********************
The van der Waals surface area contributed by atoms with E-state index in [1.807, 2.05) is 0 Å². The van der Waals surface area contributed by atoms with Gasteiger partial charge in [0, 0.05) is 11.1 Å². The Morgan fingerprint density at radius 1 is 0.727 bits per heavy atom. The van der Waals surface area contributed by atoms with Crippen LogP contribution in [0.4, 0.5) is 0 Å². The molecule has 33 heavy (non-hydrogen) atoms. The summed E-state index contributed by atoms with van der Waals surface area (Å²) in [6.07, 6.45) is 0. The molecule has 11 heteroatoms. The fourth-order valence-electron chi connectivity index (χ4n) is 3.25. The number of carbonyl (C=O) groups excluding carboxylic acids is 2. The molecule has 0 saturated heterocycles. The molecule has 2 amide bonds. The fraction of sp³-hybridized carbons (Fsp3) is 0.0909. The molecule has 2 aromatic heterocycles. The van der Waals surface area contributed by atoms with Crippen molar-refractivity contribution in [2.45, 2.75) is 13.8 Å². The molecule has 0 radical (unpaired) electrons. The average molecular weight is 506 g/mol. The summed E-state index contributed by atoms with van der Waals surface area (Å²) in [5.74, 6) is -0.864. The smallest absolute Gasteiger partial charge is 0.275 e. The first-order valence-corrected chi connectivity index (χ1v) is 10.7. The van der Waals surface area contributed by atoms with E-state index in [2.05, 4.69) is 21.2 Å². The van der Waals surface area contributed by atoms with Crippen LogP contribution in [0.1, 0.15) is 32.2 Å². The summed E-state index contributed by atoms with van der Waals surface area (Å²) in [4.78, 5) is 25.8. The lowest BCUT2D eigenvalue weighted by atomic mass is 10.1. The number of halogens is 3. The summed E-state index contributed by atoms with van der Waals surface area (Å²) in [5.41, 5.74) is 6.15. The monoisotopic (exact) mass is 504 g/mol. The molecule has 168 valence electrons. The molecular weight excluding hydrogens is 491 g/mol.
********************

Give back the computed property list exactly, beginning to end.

The van der Waals surface area contributed by atoms with E-state index in [1.807, 2.05) is 0 Å². The van der Waals surface area contributed by atoms with Gasteiger partial charge in [0, 0.05) is 11.1 Å². The Morgan fingerprint density at radius 1 is 0.727 bits per heavy atom. The van der Waals surface area contributed by atoms with Crippen LogP contribution in [0.4, 0.5) is 0 Å². The molecule has 33 heavy (non-hydrogen) atoms. The summed E-state index contributed by atoms with van der Waals surface area (Å²) in [6.07, 6.45) is 0. The molecule has 11 heteroatoms. The fourth-order valence-electron chi connectivity index (χ4n) is 3.25. The number of carbonyl (C=O) groups excluding carboxylic acids is 2. The molecule has 0 saturated heterocycles. The molecule has 2 amide bonds. The fraction of sp³-hybridized carbons (Fsp3) is 0.0909. The molecule has 2 aromatic heterocycles. The van der Waals surface area contributed by atoms with Crippen molar-refractivity contribution in [2.45, 2.75) is 13.8 Å². The molecule has 0 radical (unpaired) electrons. The average molecular weight is 506 g/mol. The summed E-state index contributed by atoms with van der Waals surface area (Å²) in [5.74, 6) is -0.864. The smallest absolute Gasteiger partial charge is 0.275 e. The first-order valence-corrected chi connectivity index (χ1v) is 10.7. The van der Waals surface area contributed by atoms with E-state index in [2.05, 4.69) is 21.2 Å². The van der Waals surface area contributed by atoms with Crippen LogP contribution in [0.1, 0.15) is 32.2 Å². The summed E-state index contributed by atoms with van der Waals surface area (Å²) in [4.78, 5) is 25.8. The lowest BCUT2D eigenvalue weighted by atomic mass is 10.1. The number of halogens is 3. The summed E-state index contributed by atoms with van der Waals surface area (Å²) in [5.41, 5.74) is 6.15. The monoisotopic (exact) mass is 504 g/mol. The molecule has 168 valence electrons. The molecular weight excluding hydrogens is 491 g/mol.